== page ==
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Hawarden Castle

Above the landscaped beauty of Hawarden Estate, ancestral home of the Gladstone family, the remains of the medieval keep stands watchful over the ancient route from Chester into north Wales. But the strategic worth of this eminence was not some Norman epiphany, since the earthworks still visible, outside the lines of the much later defences are the remnants of an ancient hillfort - late Bronze Age, perhaps early Iron Age.

 

‘There seems good reason for supposing it to have been a stronghold of the aborigines, the strength and nature of the circumvallations that wind round the hill on which the Montalt built his castle, offering a protection which was too advantageous to be neglected.’

Rev. Charles Henry Hartshorne, ‘Archaeological Journal’ (1858)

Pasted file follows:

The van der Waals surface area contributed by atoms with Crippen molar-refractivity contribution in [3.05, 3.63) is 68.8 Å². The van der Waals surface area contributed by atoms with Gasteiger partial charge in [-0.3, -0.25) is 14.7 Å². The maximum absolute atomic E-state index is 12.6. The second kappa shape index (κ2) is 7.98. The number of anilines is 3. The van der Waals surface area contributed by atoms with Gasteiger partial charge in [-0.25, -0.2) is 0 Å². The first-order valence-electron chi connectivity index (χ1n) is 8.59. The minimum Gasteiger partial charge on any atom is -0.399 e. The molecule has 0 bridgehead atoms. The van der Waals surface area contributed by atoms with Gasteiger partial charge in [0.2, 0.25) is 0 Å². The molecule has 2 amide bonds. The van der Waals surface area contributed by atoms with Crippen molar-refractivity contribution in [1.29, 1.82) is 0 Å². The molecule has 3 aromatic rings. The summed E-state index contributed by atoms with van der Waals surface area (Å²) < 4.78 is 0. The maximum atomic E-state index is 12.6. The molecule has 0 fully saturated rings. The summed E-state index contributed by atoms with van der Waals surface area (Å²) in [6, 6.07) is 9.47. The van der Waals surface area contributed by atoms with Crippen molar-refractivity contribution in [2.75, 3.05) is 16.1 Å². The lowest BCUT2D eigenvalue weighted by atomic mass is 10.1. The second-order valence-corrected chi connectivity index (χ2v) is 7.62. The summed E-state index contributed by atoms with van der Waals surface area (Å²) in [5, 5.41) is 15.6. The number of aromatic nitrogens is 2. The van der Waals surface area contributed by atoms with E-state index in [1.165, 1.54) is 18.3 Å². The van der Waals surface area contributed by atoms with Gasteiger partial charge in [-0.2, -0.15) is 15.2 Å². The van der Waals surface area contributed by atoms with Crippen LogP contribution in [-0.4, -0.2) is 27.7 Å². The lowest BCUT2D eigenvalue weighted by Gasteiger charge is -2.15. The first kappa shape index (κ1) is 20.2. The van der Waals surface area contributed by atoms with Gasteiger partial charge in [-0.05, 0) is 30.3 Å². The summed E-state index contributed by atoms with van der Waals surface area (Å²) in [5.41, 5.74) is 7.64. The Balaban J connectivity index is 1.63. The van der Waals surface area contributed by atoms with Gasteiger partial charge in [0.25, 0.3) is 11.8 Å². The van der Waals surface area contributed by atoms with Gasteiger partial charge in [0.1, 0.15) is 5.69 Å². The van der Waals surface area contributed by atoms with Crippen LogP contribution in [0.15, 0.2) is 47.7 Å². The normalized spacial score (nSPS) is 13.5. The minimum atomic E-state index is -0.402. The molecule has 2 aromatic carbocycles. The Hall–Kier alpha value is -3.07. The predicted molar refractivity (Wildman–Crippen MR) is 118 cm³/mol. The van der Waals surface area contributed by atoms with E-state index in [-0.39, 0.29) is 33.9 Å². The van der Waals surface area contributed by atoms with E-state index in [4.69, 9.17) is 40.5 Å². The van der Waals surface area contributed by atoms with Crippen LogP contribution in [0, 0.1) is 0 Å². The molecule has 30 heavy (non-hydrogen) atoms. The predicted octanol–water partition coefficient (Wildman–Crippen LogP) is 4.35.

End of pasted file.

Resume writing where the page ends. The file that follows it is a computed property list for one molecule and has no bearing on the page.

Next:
It’s hard to credit now, of course, with the much later impressive keep within its embankments, but it’s worth taking a moment to appreciate that the same motivations that played at the forefront of later strategists' minds, were there in the people of the Deceangli some 2000 years previous.

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What the Romans made of this hillfort is hard to say with any certainty. However, given its thrown stones distance from the mighty legionary fortress of Deva (known today as Chester, of course), it’s highly unlikely that it would have been allowed to stay under native control. And little evidence of the Romans has been found here - the odd coin perhaps, but curiously little else, especially given the importance of north east Wales to the Roman occupiers, and especially given the importance of the road that led beneath its embankments, that continued to be essential in the centuries to come, that led along the coast road to the lead mines and smelting workshops on the north Wales coast.